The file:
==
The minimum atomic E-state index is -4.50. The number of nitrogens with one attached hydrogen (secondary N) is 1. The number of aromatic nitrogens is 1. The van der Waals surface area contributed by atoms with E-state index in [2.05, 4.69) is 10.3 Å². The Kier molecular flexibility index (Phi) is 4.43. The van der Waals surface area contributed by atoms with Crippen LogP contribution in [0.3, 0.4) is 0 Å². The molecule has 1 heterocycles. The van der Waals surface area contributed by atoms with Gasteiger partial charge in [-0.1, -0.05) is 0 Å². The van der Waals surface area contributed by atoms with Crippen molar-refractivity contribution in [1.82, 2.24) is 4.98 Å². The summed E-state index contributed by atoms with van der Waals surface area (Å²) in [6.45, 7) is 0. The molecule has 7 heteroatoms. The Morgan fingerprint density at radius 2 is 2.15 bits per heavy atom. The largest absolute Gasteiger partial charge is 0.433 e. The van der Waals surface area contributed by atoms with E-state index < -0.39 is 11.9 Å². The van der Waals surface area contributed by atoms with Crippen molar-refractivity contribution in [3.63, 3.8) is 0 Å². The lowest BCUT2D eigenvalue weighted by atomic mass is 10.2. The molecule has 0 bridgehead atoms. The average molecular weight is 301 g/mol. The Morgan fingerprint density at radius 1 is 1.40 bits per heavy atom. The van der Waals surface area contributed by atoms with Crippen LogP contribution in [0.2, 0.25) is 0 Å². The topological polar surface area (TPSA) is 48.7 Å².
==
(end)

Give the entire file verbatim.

The minimum atomic E-state index is -4.50. The number of nitrogens with one attached hydrogen (secondary N) is 1. The number of aromatic nitrogens is 1. The van der Waals surface area contributed by atoms with E-state index in [2.05, 4.69) is 10.3 Å². The Kier molecular flexibility index (Phi) is 4.43. The van der Waals surface area contributed by atoms with Crippen LogP contribution in [0.3, 0.4) is 0 Å². The molecule has 1 heterocycles. The van der Waals surface area contributed by atoms with Gasteiger partial charge in [-0.1, -0.05) is 0 Å². The van der Waals surface area contributed by atoms with Crippen molar-refractivity contribution in [1.82, 2.24) is 4.98 Å². The summed E-state index contributed by atoms with van der Waals surface area (Å²) in [6.45, 7) is 0. The molecule has 7 heteroatoms. The Morgan fingerprint density at radius 2 is 2.15 bits per heavy atom. The largest absolute Gasteiger partial charge is 0.433 e. The van der Waals surface area contributed by atoms with E-state index < -0.39 is 11.9 Å². The van der Waals surface area contributed by atoms with Crippen molar-refractivity contribution in [3.63, 3.8) is 0 Å². The lowest BCUT2D eigenvalue weighted by atomic mass is 10.2. The molecule has 0 bridgehead atoms. The average molecular weight is 301 g/mol. The Morgan fingerprint density at radius 1 is 1.40 bits per heavy atom. The van der Waals surface area contributed by atoms with Crippen LogP contribution in [0.2, 0.25) is 0 Å². The topological polar surface area (TPSA) is 48.7 Å².